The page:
Ms. Menn describes David's influence not only in his own family but in national conflict. She describes his gifts and talents reminding us that he is developing his gifts even while watching his father's sheep alone. She draws our attention to the fact that there are a number of introductory stories about David referring to his childhood. She says, "Childhood seems to be an indispensable stage of life for pivotal characters in religious history." [TCITB p. 327]

She notes that David's absence through most of the story of his annointing as king - the youngest, the least of 8 sons - is not unusual. No one in the story notes his absence yet God does. He is God's choice. [TCITB p. 328] She reminds us that it is David's heart and God's annointing - not his appearance or experience that God sees. [TCITC p. 329]

In the course of her discussion she refers to other Biblical child characters. Speaking of David and Goliath she says, though the story is familiar "[Usually] . . . the narrative is stripped of its historical context, its territorial dimensions, and its gory details in order to render it suitable for the Sunday school curriculum." She makes some rather profound observations about the violence that followed. [TCITC p 331] She notes that in the beginning of the story, before the battle, David has tremendous responsibility doing work generally assigned to children [TCITB p 333] yet, over the course of the story David's role shifts from that of a child representing his father among adults to that of an adolescent representing God between nations. [TCITB p. 334] She draws attention to the many factors that emphasize David's immaturity [TCITB p 335] but also the benefits of his youthful strength, agility, and his childlike ingenuity finding a few suitable stones, the only ammunition he needs, in a creek bed. She makes some wonderful fresh observations from this oft-read story even noting qualities that would later bode badly for David. [TCITB p 339]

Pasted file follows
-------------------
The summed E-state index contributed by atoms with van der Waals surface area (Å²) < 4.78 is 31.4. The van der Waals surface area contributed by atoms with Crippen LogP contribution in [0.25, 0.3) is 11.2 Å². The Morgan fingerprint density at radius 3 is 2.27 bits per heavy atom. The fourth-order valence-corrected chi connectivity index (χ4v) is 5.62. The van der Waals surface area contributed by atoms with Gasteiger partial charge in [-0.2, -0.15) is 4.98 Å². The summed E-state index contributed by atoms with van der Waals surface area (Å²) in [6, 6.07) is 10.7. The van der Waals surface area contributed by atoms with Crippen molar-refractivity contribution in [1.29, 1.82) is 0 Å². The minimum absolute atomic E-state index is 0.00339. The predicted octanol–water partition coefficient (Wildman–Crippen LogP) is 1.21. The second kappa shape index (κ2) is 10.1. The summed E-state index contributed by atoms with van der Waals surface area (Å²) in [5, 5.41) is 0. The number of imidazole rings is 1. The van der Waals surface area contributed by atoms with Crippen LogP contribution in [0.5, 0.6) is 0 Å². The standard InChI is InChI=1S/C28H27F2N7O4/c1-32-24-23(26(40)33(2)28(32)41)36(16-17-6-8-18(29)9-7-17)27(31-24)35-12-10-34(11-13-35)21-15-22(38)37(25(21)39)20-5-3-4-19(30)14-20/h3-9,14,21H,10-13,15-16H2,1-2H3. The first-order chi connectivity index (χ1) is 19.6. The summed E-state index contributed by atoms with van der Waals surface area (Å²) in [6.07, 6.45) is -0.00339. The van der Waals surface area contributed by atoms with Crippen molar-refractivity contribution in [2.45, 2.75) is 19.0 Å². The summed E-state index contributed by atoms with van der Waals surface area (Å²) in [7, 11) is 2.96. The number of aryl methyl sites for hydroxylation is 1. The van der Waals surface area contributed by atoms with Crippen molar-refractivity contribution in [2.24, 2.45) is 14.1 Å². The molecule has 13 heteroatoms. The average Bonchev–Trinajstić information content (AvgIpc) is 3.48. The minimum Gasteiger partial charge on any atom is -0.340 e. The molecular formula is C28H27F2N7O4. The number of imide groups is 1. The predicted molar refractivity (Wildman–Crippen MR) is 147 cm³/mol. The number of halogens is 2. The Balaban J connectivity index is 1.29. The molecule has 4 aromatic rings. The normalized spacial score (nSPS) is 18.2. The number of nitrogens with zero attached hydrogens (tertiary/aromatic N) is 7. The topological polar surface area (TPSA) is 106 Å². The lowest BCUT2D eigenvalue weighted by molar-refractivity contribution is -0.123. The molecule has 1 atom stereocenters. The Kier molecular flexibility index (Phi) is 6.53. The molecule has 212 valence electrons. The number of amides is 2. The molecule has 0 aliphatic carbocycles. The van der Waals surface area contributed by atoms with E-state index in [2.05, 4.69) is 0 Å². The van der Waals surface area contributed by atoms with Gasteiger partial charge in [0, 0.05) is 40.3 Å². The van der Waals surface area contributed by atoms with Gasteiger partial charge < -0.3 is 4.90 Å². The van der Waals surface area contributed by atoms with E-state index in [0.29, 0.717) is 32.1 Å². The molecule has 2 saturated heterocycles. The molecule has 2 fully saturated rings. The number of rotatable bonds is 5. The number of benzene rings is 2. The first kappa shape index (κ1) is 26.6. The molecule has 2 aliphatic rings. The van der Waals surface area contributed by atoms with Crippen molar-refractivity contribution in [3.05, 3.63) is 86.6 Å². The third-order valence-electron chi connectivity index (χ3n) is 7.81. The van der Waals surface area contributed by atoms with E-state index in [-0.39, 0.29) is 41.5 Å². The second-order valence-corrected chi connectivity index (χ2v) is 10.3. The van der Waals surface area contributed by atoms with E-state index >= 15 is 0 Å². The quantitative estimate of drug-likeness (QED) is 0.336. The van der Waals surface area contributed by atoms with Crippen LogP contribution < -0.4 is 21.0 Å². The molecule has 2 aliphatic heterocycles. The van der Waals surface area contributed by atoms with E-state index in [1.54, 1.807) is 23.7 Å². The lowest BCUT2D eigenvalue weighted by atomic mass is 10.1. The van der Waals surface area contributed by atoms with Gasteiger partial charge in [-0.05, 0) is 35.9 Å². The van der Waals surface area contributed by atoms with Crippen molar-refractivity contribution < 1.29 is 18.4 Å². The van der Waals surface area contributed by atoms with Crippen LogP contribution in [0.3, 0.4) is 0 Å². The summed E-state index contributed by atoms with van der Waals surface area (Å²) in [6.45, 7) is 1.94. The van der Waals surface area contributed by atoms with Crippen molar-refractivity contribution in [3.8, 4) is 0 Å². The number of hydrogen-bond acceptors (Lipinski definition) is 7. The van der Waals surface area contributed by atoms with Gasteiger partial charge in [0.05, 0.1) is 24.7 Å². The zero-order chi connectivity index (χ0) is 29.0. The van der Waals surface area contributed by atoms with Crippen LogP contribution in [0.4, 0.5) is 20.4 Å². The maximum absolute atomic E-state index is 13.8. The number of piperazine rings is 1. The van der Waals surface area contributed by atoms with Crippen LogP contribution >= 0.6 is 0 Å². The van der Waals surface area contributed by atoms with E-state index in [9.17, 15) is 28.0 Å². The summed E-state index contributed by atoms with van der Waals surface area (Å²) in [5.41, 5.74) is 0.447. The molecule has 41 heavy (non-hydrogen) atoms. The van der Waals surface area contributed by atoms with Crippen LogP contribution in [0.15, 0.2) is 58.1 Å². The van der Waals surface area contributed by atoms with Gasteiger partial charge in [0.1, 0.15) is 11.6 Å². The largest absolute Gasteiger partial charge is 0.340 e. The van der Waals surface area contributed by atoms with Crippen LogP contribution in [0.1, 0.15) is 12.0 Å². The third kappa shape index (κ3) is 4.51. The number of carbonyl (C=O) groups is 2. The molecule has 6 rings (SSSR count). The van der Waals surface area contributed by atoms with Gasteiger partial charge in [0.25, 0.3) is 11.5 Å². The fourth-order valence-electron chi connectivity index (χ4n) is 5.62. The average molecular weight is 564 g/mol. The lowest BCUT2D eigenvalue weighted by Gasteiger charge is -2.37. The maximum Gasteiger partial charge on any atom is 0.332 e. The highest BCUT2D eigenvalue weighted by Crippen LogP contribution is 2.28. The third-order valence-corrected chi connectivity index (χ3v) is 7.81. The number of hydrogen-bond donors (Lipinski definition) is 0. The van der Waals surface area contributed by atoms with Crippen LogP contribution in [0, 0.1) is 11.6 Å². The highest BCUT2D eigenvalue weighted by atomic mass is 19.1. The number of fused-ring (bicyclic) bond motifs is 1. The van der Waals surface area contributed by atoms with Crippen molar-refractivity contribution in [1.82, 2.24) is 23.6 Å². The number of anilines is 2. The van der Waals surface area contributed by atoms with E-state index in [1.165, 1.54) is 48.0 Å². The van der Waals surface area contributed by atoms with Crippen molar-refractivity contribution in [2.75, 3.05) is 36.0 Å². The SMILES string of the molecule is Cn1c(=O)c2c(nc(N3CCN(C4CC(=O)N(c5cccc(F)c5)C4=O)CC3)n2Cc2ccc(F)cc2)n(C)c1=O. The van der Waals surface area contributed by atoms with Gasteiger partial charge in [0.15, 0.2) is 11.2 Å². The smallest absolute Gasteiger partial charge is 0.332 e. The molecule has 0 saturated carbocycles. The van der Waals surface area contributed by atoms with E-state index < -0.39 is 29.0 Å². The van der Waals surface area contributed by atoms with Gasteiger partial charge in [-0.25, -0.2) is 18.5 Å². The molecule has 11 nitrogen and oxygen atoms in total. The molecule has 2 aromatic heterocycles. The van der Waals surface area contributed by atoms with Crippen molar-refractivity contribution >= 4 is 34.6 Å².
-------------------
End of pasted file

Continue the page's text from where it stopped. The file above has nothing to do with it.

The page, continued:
She examines David the Shepherd, further exploring her comment, "Shepherding is a metaphor for royalty in the Bible" [TCITB p 339] She talks about David the Musician. [TCITB p. 340-341] She notes various skills and sides of David, according to the scriptures, that were clearly being formed in him even as a youth - skills, experience, and character but adds ". . . childhood involves much more than preparation for adult occupations. The activities and accomplishments of a young person can be taken as an achievement and an end in themselves." The scriptures show us the accomplishments of a child being formed and later an adult living out that which was formed in him as a child. [TCITB p. 342]